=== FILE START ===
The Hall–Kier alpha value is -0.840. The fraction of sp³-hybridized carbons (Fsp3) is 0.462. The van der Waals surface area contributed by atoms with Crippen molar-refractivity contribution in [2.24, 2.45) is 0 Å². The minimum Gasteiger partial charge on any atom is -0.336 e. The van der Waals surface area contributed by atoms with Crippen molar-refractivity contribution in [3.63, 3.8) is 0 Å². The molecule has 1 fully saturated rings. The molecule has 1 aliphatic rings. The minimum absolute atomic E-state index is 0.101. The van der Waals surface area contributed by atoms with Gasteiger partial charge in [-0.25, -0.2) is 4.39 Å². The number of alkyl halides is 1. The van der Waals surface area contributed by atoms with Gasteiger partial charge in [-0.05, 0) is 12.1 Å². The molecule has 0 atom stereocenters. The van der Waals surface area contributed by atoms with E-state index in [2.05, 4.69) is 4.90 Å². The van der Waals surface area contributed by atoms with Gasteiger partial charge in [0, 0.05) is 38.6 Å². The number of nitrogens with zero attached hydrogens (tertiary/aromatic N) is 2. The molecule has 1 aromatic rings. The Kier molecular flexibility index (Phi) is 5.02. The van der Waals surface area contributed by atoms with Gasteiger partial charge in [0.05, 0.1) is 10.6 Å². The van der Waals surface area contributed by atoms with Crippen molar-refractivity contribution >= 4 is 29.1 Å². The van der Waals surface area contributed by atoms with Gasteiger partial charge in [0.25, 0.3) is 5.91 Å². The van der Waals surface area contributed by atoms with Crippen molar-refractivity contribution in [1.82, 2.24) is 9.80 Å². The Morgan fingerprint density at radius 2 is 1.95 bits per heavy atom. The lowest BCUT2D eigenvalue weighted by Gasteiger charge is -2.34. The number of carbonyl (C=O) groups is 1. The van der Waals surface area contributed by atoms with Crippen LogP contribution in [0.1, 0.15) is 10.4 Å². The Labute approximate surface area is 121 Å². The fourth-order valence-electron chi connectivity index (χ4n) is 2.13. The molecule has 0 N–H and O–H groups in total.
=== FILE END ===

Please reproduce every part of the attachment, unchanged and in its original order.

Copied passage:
The Hall–Kier alpha value is -0.840. The fraction of sp³-hybridized carbons (Fsp3) is 0.462. The van der Waals surface area contributed by atoms with Crippen molar-refractivity contribution in [2.24, 2.45) is 0 Å². The minimum Gasteiger partial charge on any atom is -0.336 e. The van der Waals surface area contributed by atoms with Crippen molar-refractivity contribution in [3.63, 3.8) is 0 Å². The molecule has 1 fully saturated rings. The molecule has 1 aliphatic rings. The minimum absolute atomic E-state index is 0.101. The van der Waals surface area contributed by atoms with Gasteiger partial charge in [-0.25, -0.2) is 4.39 Å². The number of alkyl halides is 1. The van der Waals surface area contributed by atoms with Gasteiger partial charge in [-0.05, 0) is 12.1 Å². The molecule has 0 atom stereocenters. The van der Waals surface area contributed by atoms with E-state index in [2.05, 4.69) is 4.90 Å². The van der Waals surface area contributed by atoms with Gasteiger partial charge in [0, 0.05) is 38.6 Å². The number of nitrogens with zero attached hydrogens (tertiary/aromatic N) is 2. The molecule has 1 aromatic rings. The Kier molecular flexibility index (Phi) is 5.02. The van der Waals surface area contributed by atoms with Gasteiger partial charge in [0.05, 0.1) is 10.6 Å². The van der Waals surface area contributed by atoms with Crippen molar-refractivity contribution >= 4 is 29.1 Å². The van der Waals surface area contributed by atoms with Gasteiger partial charge in [0.25, 0.3) is 5.91 Å². The van der Waals surface area contributed by atoms with Crippen molar-refractivity contribution in [1.82, 2.24) is 9.80 Å². The Morgan fingerprint density at radius 2 is 1.95 bits per heavy atom. The lowest BCUT2D eigenvalue weighted by Gasteiger charge is -2.34. The number of carbonyl (C=O) groups is 1. The van der Waals surface area contributed by atoms with Crippen LogP contribution in [0.1, 0.15) is 10.4 Å². The Labute approximate surface area is 121 Å². The fourth-order valence-electron chi connectivity index (χ4n) is 2.13. The molecule has 0 N–H and O–H groups in total.